The death rate from firearms in Connecticut is fifth lowest in the nation, according to data compiled by the Center for Disease Control and Prevention. The state follows Massachusetts, Rhode Island, New York and Hawaii. Connecticut’s 4.6 deaths per 100,000 residents, is slightly higher than Massachusetts’ nation-lowest 3.4 deaths. And now Massachusetts U.S. Senator Ed Markley is urging other states to follow the Bay State’s lead, and seeking federal funds as incentive for the changes.
Markey’s newly introduced bill would allocate $20 million in Department of Justice grants each year for the next five years to states that adopt laws like those in Massachusetts, according to published reports. Perhaps best known is the state’s ban on assault weapons, signed in 2004 by Gov. Mitt Romney, now a candidate for U.S. Senate in Utah. The state also requires gun dealers to conduct background checks, mandates private sellers to verify that buyers have a valid gun license, bans “mentally defective” people from owning firearms, and requires weapons to be unloaded and locked away when not in use.
Last year, Massachusetts became the first state to ban rapid-firing bump stocks after the Las Vegas shooting. At least 15 states – including Connecticut – are currently considering similar bans, and several others have tightened up restrictions already in place, Governing magazine recently reported.
In Connecticut, Governor Malloy has repeatedly called for a ban on bump stocks in Connecticut, and the matter is currently before the state legislature. The bill was subject of a lengthy public hearing last week at the State Capitol complex.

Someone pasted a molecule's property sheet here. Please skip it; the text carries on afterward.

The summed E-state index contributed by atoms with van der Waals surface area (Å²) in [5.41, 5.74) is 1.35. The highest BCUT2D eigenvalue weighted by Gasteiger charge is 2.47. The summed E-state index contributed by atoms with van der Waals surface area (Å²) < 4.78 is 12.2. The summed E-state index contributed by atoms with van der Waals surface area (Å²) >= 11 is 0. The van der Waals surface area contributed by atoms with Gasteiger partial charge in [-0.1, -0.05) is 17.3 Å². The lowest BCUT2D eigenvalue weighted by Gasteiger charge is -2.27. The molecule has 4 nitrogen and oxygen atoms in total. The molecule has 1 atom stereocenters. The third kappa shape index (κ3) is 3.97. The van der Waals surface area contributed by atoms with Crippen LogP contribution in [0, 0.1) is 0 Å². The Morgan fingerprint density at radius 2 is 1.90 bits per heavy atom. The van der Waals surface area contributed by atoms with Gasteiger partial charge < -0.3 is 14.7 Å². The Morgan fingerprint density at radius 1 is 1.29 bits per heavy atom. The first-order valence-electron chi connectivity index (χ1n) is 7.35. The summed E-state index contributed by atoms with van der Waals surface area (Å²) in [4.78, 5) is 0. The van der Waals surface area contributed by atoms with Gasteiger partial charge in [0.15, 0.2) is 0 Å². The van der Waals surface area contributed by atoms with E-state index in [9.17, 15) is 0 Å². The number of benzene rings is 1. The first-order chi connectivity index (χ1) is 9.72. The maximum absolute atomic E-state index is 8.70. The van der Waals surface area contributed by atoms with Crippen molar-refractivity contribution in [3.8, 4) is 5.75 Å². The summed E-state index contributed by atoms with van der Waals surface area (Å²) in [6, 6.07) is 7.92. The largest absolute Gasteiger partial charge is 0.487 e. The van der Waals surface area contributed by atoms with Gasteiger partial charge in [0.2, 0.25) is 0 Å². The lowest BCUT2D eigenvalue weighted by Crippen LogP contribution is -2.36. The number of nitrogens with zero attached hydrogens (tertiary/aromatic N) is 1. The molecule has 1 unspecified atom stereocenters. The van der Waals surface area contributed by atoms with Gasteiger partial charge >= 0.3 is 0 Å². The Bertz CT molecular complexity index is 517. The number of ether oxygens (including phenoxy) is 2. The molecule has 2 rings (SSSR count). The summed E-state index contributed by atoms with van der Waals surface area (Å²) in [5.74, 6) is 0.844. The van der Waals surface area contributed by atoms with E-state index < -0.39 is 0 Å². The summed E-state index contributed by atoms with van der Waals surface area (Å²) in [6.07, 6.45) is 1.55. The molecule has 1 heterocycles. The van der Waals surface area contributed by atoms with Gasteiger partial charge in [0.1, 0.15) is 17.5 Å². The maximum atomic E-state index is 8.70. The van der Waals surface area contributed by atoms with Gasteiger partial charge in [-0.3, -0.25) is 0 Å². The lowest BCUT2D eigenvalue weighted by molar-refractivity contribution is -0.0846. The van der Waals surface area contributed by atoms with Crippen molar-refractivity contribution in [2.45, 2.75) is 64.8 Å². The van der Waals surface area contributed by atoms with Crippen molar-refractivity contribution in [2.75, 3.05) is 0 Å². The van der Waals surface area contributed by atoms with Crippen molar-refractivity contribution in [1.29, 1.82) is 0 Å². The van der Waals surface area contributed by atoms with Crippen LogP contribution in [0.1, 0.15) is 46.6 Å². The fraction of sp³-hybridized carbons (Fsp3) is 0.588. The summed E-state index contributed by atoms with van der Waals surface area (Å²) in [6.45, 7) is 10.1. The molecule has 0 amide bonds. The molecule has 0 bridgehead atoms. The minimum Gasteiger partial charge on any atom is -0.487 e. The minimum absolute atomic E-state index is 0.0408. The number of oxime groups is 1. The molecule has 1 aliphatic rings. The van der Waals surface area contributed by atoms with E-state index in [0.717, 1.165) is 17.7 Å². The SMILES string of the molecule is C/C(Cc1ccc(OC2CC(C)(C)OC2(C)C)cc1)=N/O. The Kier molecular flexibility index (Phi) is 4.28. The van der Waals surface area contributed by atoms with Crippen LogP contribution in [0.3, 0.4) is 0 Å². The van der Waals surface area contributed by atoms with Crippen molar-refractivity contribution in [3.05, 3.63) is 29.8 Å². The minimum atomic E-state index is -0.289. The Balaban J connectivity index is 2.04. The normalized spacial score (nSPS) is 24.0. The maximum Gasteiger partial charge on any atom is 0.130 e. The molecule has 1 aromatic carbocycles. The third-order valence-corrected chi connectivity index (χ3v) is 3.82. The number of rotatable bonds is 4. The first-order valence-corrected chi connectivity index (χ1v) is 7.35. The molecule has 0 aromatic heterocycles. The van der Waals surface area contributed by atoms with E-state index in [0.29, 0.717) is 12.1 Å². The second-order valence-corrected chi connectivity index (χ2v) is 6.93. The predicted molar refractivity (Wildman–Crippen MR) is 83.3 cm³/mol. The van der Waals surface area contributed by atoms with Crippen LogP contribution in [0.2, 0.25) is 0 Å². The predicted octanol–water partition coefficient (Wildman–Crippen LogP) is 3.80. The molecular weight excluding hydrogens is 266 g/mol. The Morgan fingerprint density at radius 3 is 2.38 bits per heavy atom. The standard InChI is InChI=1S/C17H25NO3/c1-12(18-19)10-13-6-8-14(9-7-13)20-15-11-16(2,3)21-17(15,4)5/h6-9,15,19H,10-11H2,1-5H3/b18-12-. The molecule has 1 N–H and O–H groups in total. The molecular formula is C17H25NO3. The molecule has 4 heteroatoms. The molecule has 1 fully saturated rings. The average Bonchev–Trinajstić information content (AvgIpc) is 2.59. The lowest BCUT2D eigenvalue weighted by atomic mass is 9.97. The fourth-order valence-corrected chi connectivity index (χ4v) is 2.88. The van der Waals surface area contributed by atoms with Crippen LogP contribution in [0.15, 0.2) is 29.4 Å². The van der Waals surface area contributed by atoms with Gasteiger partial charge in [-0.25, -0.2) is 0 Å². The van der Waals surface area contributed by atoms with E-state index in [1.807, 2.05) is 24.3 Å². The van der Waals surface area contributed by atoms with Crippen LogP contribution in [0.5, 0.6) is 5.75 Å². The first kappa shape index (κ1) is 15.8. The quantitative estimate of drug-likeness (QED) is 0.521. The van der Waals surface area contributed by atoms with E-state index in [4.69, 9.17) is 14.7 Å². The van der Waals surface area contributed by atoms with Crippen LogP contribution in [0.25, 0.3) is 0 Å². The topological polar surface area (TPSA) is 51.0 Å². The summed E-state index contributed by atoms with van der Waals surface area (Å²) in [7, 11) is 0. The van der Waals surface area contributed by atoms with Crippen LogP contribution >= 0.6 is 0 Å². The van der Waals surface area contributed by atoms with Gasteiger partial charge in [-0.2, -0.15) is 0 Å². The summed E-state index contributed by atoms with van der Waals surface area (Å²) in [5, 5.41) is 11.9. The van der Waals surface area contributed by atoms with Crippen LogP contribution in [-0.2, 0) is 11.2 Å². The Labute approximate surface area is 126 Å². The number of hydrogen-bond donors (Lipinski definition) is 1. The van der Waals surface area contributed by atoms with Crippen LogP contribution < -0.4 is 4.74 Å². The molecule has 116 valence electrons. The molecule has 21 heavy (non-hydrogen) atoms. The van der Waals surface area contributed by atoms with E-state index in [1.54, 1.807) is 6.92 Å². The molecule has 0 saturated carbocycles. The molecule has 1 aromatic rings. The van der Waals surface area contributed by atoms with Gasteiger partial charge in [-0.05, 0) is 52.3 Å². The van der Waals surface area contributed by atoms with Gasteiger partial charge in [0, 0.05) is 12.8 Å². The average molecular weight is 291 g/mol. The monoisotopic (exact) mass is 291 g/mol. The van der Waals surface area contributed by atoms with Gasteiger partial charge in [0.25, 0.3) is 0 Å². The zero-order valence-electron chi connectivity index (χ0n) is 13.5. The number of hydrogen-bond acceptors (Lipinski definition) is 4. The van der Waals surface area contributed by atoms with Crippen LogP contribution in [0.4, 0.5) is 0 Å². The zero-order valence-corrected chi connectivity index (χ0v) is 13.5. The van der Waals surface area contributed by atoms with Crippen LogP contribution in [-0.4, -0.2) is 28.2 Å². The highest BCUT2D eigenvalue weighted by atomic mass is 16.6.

Connecticut is also one of only five states – including Massachusetts – that gives police chiefs the authority to deny, suspend or revoke licenses for handguns and long guns. This aspect of the law has been cited as being instrumental in keeping guns out of the hands of dangerous people. In addition to Connecticut and Massachusetts, the District of Columbia, California, Hawaii, Illinois and New Jersey have enacted a law allowing local law enforcement to approve or deny gun licenses.
The highest per capita firearm mortality rates in the nation are in Alaska (23.3), Alabama (21.5), Louisiana (21.3), Mississippi (19.9), Oklahoma (19.6) and Missouri (19.0). The United States average is 11.8. The statistics are based on 2016 data, the most recent available.
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